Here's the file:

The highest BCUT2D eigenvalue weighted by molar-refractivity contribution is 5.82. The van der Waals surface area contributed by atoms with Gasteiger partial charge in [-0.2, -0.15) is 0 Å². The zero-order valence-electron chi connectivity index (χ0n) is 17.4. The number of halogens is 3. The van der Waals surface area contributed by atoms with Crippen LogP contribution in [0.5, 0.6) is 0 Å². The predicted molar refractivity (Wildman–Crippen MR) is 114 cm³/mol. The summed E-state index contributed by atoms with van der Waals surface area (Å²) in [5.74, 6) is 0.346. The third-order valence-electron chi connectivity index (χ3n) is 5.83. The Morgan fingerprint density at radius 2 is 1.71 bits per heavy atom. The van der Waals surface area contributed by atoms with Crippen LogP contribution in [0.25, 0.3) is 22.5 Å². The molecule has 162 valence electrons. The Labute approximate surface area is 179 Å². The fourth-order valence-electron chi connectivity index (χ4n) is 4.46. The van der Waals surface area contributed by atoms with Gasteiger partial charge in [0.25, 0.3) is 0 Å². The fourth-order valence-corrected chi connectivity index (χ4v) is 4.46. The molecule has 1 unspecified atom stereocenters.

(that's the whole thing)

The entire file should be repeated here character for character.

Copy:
The highest BCUT2D eigenvalue weighted by molar-refractivity contribution is 5.82. The van der Waals surface area contributed by atoms with Gasteiger partial charge in [-0.2, -0.15) is 0 Å². The zero-order valence-electron chi connectivity index (χ0n) is 17.4. The number of halogens is 3. The van der Waals surface area contributed by atoms with Crippen LogP contribution in [0.5, 0.6) is 0 Å². The predicted molar refractivity (Wildman–Crippen MR) is 114 cm³/mol. The summed E-state index contributed by atoms with van der Waals surface area (Å²) in [5.74, 6) is 0.346. The third-order valence-electron chi connectivity index (χ3n) is 5.83. The Morgan fingerprint density at radius 2 is 1.71 bits per heavy atom. The van der Waals surface area contributed by atoms with Crippen LogP contribution in [0.25, 0.3) is 22.5 Å². The molecule has 162 valence electrons. The Labute approximate surface area is 179 Å². The fourth-order valence-electron chi connectivity index (χ4n) is 4.46. The van der Waals surface area contributed by atoms with Gasteiger partial charge in [0.25, 0.3) is 0 Å². The fourth-order valence-corrected chi connectivity index (χ4v) is 4.46. The molecule has 1 unspecified atom stereocenters.